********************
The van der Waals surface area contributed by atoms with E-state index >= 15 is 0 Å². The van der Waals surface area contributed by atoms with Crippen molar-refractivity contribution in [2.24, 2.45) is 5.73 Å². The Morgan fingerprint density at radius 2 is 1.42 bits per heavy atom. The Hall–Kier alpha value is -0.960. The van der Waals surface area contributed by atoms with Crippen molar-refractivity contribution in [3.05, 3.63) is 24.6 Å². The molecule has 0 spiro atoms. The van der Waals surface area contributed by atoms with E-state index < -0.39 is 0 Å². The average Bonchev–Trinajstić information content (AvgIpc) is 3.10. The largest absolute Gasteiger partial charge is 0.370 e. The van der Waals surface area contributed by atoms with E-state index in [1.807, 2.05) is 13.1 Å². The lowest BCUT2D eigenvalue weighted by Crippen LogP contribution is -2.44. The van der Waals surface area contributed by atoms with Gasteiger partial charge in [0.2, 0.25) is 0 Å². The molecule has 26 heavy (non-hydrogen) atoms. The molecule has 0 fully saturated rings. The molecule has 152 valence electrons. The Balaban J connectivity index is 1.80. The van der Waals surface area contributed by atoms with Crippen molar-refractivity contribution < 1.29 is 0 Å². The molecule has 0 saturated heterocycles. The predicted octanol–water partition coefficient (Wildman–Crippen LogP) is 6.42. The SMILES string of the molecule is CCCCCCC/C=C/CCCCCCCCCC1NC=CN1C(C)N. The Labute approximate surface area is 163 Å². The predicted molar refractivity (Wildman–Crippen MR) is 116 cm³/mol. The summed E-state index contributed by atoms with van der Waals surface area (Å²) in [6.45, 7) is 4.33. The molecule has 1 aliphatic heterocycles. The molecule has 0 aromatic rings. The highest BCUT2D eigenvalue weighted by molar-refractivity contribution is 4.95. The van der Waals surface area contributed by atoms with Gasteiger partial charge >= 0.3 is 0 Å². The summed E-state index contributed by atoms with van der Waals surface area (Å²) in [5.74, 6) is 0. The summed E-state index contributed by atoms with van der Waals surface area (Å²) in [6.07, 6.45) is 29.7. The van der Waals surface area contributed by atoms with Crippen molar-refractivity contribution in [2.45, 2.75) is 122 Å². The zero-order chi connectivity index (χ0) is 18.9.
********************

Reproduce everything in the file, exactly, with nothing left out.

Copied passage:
The van der Waals surface area contributed by atoms with E-state index >= 15 is 0 Å². The van der Waals surface area contributed by atoms with Crippen molar-refractivity contribution in [2.24, 2.45) is 5.73 Å². The Morgan fingerprint density at radius 2 is 1.42 bits per heavy atom. The Hall–Kier alpha value is -0.960. The van der Waals surface area contributed by atoms with Crippen molar-refractivity contribution in [3.05, 3.63) is 24.6 Å². The molecule has 0 spiro atoms. The van der Waals surface area contributed by atoms with E-state index < -0.39 is 0 Å². The average Bonchev–Trinajstić information content (AvgIpc) is 3.10. The largest absolute Gasteiger partial charge is 0.370 e. The van der Waals surface area contributed by atoms with E-state index in [1.807, 2.05) is 13.1 Å². The lowest BCUT2D eigenvalue weighted by Crippen LogP contribution is -2.44. The van der Waals surface area contributed by atoms with Gasteiger partial charge in [0.2, 0.25) is 0 Å². The molecule has 26 heavy (non-hydrogen) atoms. The molecule has 0 fully saturated rings. The molecule has 152 valence electrons. The Balaban J connectivity index is 1.80. The van der Waals surface area contributed by atoms with Crippen molar-refractivity contribution < 1.29 is 0 Å². The molecule has 0 saturated heterocycles. The predicted octanol–water partition coefficient (Wildman–Crippen LogP) is 6.42. The SMILES string of the molecule is CCCCCCC/C=C/CCCCCCCCCC1NC=CN1C(C)N. The Labute approximate surface area is 163 Å². The predicted molar refractivity (Wildman–Crippen MR) is 116 cm³/mol. The summed E-state index contributed by atoms with van der Waals surface area (Å²) in [6.45, 7) is 4.33. The molecule has 1 aliphatic heterocycles. The molecule has 0 aromatic rings. The highest BCUT2D eigenvalue weighted by molar-refractivity contribution is 4.95. The van der Waals surface area contributed by atoms with Gasteiger partial charge >= 0.3 is 0 Å². The summed E-state index contributed by atoms with van der Waals surface area (Å²) in [5.74, 6) is 0. The summed E-state index contributed by atoms with van der Waals surface area (Å²) in [6.07, 6.45) is 29.7. The van der Waals surface area contributed by atoms with Crippen molar-refractivity contribution in [2.45, 2.75) is 122 Å². The zero-order chi connectivity index (χ0) is 18.9.